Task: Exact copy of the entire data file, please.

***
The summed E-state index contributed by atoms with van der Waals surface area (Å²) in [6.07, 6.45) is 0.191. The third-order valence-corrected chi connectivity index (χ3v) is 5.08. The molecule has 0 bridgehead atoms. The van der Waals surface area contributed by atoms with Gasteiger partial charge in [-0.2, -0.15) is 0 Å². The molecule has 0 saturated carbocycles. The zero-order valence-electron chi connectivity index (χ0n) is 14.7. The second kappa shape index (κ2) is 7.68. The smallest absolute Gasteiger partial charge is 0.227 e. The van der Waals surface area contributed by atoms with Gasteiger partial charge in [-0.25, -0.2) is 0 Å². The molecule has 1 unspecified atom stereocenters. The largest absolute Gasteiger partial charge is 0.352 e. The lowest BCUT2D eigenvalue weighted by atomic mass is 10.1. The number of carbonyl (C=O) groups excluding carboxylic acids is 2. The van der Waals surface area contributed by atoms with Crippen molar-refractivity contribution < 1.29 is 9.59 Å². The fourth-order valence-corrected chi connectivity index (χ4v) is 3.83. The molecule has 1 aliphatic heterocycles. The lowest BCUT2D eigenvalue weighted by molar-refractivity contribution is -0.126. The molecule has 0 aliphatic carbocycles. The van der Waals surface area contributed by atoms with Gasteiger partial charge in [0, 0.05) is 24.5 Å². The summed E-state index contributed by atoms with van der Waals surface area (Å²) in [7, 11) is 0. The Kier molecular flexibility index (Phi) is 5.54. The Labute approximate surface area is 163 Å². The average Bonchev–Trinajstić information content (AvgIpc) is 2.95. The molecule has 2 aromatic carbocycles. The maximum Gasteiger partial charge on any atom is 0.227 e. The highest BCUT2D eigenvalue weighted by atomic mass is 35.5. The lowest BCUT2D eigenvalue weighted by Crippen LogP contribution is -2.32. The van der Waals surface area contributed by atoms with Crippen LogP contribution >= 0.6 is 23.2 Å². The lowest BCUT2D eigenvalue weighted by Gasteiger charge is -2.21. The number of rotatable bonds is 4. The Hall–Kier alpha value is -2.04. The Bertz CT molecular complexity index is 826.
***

The summed E-state index contributed by atoms with van der Waals surface area (Å²) in [6.07, 6.45) is 0.191. The third-order valence-corrected chi connectivity index (χ3v) is 5.08. The molecule has 0 bridgehead atoms. The van der Waals surface area contributed by atoms with Gasteiger partial charge in [-0.2, -0.15) is 0 Å². The molecule has 0 saturated carbocycles. The zero-order valence-electron chi connectivity index (χ0n) is 14.7. The second kappa shape index (κ2) is 7.68. The smallest absolute Gasteiger partial charge is 0.227 e. The van der Waals surface area contributed by atoms with Gasteiger partial charge in [-0.25, -0.2) is 0 Å². The molecule has 1 unspecified atom stereocenters. The largest absolute Gasteiger partial charge is 0.352 e. The lowest BCUT2D eigenvalue weighted by atomic mass is 10.1. The number of carbonyl (C=O) groups excluding carboxylic acids is 2. The van der Waals surface area contributed by atoms with Crippen molar-refractivity contribution < 1.29 is 9.59 Å². The fourth-order valence-corrected chi connectivity index (χ4v) is 3.83. The molecule has 1 aliphatic heterocycles. The lowest BCUT2D eigenvalue weighted by molar-refractivity contribution is -0.126. The molecule has 0 aliphatic carbocycles. The van der Waals surface area contributed by atoms with Gasteiger partial charge in [0, 0.05) is 24.5 Å². The summed E-state index contributed by atoms with van der Waals surface area (Å²) in [7, 11) is 0. The Kier molecular flexibility index (Phi) is 5.54. The Labute approximate surface area is 163 Å². The average Bonchev–Trinajstić information content (AvgIpc) is 2.95. The molecule has 2 aromatic carbocycles. The maximum Gasteiger partial charge on any atom is 0.227 e. The highest BCUT2D eigenvalue weighted by atomic mass is 35.5. The lowest BCUT2D eigenvalue weighted by Crippen LogP contribution is -2.32. The van der Waals surface area contributed by atoms with Crippen LogP contribution >= 0.6 is 23.2 Å². The lowest BCUT2D eigenvalue weighted by Gasteiger charge is -2.21. The number of rotatable bonds is 4. The Hall–Kier alpha value is -2.04. The Bertz CT molecular complexity index is 826.